If you want to see this in action, you can create a winforms application and allocate a bunch of objects and see the workingset go up, and then if you minimize the app, the working set drops. This doesn't by any means mean that you have just released all this memory. It just means that you are looking at a counter that is totally irrelevant for determining how much stuff you store in memory :) Yet... this is the counter that people most often look at to determine memory usage...
I know that by now you are probably thinking "yeah right", you haven't even heard of this counter before, why would I say that this is the counter most people look at??? The answer is, because most people use task manager to look at memory usage of a process, and specifically look at the Memory Usage column. Surprise surprise:) what this actually shows you is the working set of the process...
If you want to see private bytes which is a far more interesting counter, you sould look at the column in task manager that is labeled Virtual Memory Size (yeah, that's really intuitive:)), or better yet, look in performance monitor at process\private bytes and process\virtual bytes, there is no reason not to if your intent is to investigate high memory usage or a memory leak.
So tonight, go out, grab a bite to eat and see memory management in action:) I bet you will probably find a lot more similarities than the ones me and my pal came up with...
thanks for your help.
In fact that I try to say to my customer for the whole week :P one more evidence helped me to bring him to reality :) now we're going towards a realistic solution :P
Veremos de firma simple y didáctica como funciona la asignación y administración de memoria de Windows y .net.
Tess I think your great (I had a fortune of getting help from you on number of support cases and you are definetly one of the best MS support engineers I worked with).
Does microsoft (perhaps internally) has a utility that can analyze some of this stuff automaticly? If you have the dump then I am sure alot of these problems can be diagnosed automaticly. Or am I over simplifying here?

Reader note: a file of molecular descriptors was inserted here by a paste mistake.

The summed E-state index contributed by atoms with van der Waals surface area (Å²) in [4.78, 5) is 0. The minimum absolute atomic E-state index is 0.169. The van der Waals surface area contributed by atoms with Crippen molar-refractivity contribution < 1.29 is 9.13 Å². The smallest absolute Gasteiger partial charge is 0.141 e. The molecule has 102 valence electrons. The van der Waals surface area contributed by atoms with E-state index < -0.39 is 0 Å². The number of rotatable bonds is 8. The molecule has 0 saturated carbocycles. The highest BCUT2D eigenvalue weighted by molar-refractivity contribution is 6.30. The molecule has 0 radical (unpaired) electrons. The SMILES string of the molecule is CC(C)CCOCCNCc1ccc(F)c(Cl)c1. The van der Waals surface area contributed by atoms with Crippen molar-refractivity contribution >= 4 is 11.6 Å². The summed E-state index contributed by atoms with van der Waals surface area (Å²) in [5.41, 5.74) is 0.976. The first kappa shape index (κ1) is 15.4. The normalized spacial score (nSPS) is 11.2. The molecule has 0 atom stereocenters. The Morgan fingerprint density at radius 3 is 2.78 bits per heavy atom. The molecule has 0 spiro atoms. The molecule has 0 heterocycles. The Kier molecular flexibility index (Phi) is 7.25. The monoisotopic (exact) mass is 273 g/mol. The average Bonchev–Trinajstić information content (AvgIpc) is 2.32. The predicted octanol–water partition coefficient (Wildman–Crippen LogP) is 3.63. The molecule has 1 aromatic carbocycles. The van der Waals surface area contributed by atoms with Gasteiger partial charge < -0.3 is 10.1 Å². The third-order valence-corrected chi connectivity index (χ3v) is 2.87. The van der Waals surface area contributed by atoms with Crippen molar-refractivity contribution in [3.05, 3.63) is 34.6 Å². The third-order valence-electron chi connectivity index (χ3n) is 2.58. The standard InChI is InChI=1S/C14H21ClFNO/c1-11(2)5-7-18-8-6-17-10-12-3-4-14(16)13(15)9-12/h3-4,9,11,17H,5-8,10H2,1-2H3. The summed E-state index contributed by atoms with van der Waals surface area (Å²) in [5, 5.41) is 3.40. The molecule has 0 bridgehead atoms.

First off, thank you very much:) that makes me blush:)
We are working on scripts for automating some parts of .net debugging. You may be familiar with a tool for automation of native debugging called debug diagnostics 1.1. In essence we are looking into what we can do as far as writing scripts for that for .net debugging, but there are some parts, especially memory wise that are a bit hard. For example figuring out which objects are interesting to look at based on the !dumpheap -stat output and then determining what roots are interesting since the job is based on a lot of trial and error.
It is fairly easy to write scripts on your own for debug diag (vbscript files) and a good start is to write one that prints out output from !dumpheap -stat, !dumpheap -min 85000, !eeheap -gc, ~* e !clrstack, !threads, !dumpdomain, !syncblk and ~* kb
If you just create that "simple" script it takes you a long way into seeing what is going on in most cases, and writing the script is as easy as writing
Manager.Write g_Debugger.Execute("!dumpheap -stat")
in one of the scripts in the debugdiag scripts folder (of course you have to make sure to load sos first).
Before we have anything that is usable in a more general sense it might be a while, but as soon as we do, I will post it on the blog.
I am trying to figure out how much RAM our .NET app. is actually using and used your recipe above monitoring with Private and Virtual bytes with PerfMon. This seems to make sense, BUT: